Whether text messages attract a reasonable expectation of privacy under Section 8 of the Canadian Charter of Rights and Freedoms; and whether such evidence ought to be ought excluded from a trial viz Section 24(2) of the Charter?

Published On: Dec 14,2017

Whether text messages attract a reasonable expectation of privacy under Section 8 of the Canadian Charter of Rights and Freedoms; and whether such evidence ought to be ought excluded from a trial viz Section 24(2) of the Charter?

Text messages that have been sent and received can, in some cases, attract a reasonable expectation of privacy and therefore can be protected under s.8 of the Charter. The Supreme Court of Canada (the “SCC”) in Regina v. Marakah, 2017 SCC 59 framed the (Orwellian) issues in this way:

Can Canadians ever reasonably expect the text messages they send to remain private, even after the messages have reached their destination? Or is the state free, regardless of the circumstances, to access text messages from a recipient’s device without a warrant? The question in this appeal is whether the guarantee against unreasonable search and seizure in s. 8 of the Canadian Charter of Rights and Freedoms can ever apply to such messages.

In a five (5): two (2) split, the SCC allowed the accused’s appeal, set aside his convictions for multiple firearms offences, and entered acquittals. The accused sent text messages dialoguing illegal transactions in firearms. The police obtained warrants to search the accused’s home and that of W. They seized the accused’s BlackBerry and W’s iPhone, searched the devices, and found incriminating text messages. It was argued at trial, by his criminal defence counsel, that the indexed messages ought not be admitted against him based on a breach of his s.8 Charter right to be secure from unreasonable search and seizure. Based on the arguments and submissions made to an application judge, it was held that the warrant for the accused’s home was invalid; and that the text messages recovered from his BlackBerry could not be used against him, but that the accused had no standing to argue that the messages recovered from W’s iPhone should not be admitted against him.  The phone did not belong to him, and as such, did not retain a privacy interest in the item.  As a logical consequence of that decision, the application judge admitted the text messages and convicted the accused. A majority of the Ontario Court of Appeal dismissed the accused’s appeal.

On further appeal, the majority of the SCC held in Marakah that the accused had a reasonable expectation of privacy in the text messages recovered from W’s iPhone, and therefore had standing to claim s.8 Charter protection for the text messages.

The majority reasoned that: the subject matter of the alleged search was the electronic conversation between the accused and W; the accused had a direct interest in the subject matter; the accused subjectively expected it to remain private; and that expectation was objectively reasonable. The majority stated that the risk that W could have disclosed the text messages to third parties did not negate the reasonableness of the accused’s expectation of privacy against state intrusion. The majority also stated that its conclusion on the issue of standing was not displaced by policy concerns.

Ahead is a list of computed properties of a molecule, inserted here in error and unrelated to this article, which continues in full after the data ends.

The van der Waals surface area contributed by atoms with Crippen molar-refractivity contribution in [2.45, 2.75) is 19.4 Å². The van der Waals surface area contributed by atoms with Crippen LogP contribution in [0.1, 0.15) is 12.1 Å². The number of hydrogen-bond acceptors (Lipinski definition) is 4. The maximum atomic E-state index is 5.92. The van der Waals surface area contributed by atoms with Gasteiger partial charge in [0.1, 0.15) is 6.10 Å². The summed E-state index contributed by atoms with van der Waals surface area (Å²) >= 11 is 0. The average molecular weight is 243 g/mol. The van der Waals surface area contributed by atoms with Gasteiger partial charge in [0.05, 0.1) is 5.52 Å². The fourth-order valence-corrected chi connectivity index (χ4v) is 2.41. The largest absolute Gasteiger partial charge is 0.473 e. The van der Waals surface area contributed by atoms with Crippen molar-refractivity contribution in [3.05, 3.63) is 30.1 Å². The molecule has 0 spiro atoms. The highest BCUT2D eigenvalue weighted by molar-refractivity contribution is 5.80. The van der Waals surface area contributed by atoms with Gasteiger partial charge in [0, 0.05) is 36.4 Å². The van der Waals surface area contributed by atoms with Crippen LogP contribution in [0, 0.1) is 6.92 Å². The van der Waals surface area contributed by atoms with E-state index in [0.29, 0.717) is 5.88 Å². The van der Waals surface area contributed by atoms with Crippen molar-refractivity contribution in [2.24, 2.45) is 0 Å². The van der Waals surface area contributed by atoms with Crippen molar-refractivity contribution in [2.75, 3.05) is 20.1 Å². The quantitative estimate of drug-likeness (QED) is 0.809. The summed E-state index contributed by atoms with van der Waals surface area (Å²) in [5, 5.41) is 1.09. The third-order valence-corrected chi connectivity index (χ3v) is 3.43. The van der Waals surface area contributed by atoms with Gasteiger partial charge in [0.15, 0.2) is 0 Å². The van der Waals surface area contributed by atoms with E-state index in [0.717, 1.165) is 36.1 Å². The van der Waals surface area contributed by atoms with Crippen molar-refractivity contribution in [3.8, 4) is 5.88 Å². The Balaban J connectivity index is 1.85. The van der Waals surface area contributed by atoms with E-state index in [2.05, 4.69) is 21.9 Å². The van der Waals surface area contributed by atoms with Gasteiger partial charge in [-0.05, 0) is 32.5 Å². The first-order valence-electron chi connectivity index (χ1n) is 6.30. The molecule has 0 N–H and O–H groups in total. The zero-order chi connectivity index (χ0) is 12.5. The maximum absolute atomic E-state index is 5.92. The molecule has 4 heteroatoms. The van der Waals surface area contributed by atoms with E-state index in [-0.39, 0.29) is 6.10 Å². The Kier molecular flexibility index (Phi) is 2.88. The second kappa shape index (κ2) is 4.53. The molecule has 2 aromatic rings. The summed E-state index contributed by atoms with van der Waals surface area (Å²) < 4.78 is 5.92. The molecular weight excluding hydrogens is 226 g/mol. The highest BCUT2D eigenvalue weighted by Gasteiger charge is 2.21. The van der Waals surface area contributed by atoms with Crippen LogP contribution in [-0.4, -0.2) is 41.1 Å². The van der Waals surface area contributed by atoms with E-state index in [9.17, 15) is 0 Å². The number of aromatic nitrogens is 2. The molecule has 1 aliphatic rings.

The Crown conceded that if the accused had standing, the search was unreasonable. The text messages were thus presumptively inadmissible against the accused, subject to s.24(2) of the Charter. The majority held that the evidence should be excluded under s.24(2). The majority stated that society’s interest in the adjudication of the case on its merits favoured admission. However, the police conduct in accessing and searching the electronic conversation through W’s iPhone without a warrant two hours after his arrest was sufficiently serious to warrant exclusion. In addition, the police conduct had a considerable impact on the accused’s Charter-protected privacy interest in the electronic conversation. The majority concluded that, on balance, the admission of the evidence would bring the administration of justice into disrepute.

Two (2) members of the Court dissented. Justices Moldaver and Côté JJ. would have held that the accused did not have a reasonable expectation of privacy in his text message conversations with W and therefore, he lacked standing to challenge the search of W’s phone under s.8 of the Charter. The dissenting minority stated that the accused’s lack of control over W’s phone was fatal to his reasonable expectation of privacy in the text message conversations on W’s phone, and that policy considerations supported the conclusion that the accused lacked standing under s.8.

If you have been charged with a criminal offence wherein the police have secured your mobile devices in the similar matter, contact an experienced criminal lawyer from our office.  Call J.S. Patel, Barrister at 403-585-1960 or 1-888-695-2211 for a consultation.